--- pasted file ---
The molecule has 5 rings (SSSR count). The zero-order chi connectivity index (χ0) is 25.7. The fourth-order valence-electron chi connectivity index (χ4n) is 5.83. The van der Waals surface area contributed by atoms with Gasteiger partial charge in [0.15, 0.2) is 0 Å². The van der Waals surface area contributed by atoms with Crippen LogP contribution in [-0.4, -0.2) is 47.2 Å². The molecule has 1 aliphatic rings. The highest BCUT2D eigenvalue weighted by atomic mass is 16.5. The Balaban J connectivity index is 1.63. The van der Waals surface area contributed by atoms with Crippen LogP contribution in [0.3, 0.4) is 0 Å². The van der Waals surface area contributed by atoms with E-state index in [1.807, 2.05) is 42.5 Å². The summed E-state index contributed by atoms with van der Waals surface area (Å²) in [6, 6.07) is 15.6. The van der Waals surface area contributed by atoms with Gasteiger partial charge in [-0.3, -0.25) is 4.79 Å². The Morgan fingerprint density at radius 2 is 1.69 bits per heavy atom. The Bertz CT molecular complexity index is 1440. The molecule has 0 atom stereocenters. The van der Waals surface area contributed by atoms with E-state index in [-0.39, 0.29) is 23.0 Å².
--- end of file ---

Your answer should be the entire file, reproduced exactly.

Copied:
The molecule has 5 rings (SSSR count). The zero-order chi connectivity index (χ0) is 25.7. The fourth-order valence-electron chi connectivity index (χ4n) is 5.83. The van der Waals surface area contributed by atoms with Gasteiger partial charge in [0.15, 0.2) is 0 Å². The van der Waals surface area contributed by atoms with Crippen LogP contribution in [-0.4, -0.2) is 47.2 Å². The molecule has 1 aliphatic rings. The highest BCUT2D eigenvalue weighted by atomic mass is 16.5. The Balaban J connectivity index is 1.63. The van der Waals surface area contributed by atoms with Crippen LogP contribution in [0.3, 0.4) is 0 Å². The van der Waals surface area contributed by atoms with E-state index in [1.807, 2.05) is 42.5 Å². The summed E-state index contributed by atoms with van der Waals surface area (Å²) in [6, 6.07) is 15.6. The van der Waals surface area contributed by atoms with Gasteiger partial charge in [-0.3, -0.25) is 4.79 Å². The Morgan fingerprint density at radius 2 is 1.69 bits per heavy atom. The Bertz CT molecular complexity index is 1440. The molecule has 0 atom stereocenters. The van der Waals surface area contributed by atoms with E-state index in [-0.39, 0.29) is 23.0 Å².